The United States Army Air Forces established 'Project RAND' (Research ANd Development)[19] with the objective of looking into long-range planning of future weapons.[20] In March 1946, Douglas Aircraft Company was granted the contract to research on intercontinental warfare.[20] Project RAND later become the RAND Corporation.

Douglas continued to develop new aircraft, including the successful four-engined Douglas DC-6 (1946) and its last propeller-driven commercial aircraft, the Douglas DC-7 (1953). The company had moved into jet propulsion, producing its first for the U.S. Navy — the straight-winged F3D Skyknight in 1948 and then the more "jet age" style F4D Skyray in 1951. Douglas also made commercial jets, producing the Douglas DC-8 in 1958 to compete with the new Boeing 707.

Douglas was a pioneer in related fields, such as ejection seats, air-to-air missiles, surface-to-air missiles, and air-to-surface missiles, launch rockets, bombs, and bomb racks.

The company was ready to enter the new missile business during the 1950s. Douglas moved from producing air-to-air rockets and missiles to entire missile systems under the 1956 Nike missile program and became the main contractor for the Skybolt air-launched ballistic missile program and the Thor ballistic missile program. Douglas also earned contracts from NASA, most notably for designing the S-IVB stage of the Saturn IB and Saturn V rockets.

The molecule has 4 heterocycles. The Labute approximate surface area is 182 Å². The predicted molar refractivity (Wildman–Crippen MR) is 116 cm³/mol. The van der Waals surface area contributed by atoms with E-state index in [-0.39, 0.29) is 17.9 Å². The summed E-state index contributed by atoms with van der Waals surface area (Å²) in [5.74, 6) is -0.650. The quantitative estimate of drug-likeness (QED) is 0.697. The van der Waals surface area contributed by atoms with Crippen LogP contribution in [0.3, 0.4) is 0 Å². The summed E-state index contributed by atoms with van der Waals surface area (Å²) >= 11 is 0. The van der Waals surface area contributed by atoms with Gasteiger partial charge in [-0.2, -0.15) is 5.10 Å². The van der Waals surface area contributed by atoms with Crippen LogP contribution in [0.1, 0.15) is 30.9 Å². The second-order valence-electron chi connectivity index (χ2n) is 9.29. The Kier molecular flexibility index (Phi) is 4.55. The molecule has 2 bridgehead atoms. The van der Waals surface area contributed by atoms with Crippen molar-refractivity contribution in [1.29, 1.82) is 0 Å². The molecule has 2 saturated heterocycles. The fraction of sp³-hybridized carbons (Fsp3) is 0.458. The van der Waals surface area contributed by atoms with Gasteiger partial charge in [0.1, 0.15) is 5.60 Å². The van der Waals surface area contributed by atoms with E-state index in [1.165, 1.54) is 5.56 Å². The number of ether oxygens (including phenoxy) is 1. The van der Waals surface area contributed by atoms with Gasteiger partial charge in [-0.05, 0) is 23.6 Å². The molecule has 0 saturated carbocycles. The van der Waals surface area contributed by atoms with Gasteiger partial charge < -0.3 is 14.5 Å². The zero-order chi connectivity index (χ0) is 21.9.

Mergers

In 1967, the company was struggling to expand production to meet demand for DC-8 and DC-9 airliners and the A-4 Skyhawk military attack aircraft. The company was also struggling with quality and cash flow problems and DC-10 development costs, as well as shortages due to the Vietnam War. Under the circumstances, Douglas was very receptive to an offer from McDonnell Aircraft Corporation. The two companies seemed to be a good match for each other. Although McDonnell was a major defense contractor, its civil aircraft business was almost nonexistent. Douglas would give McDonnell the civilian contracts it needed to weather any downturns in military procurement.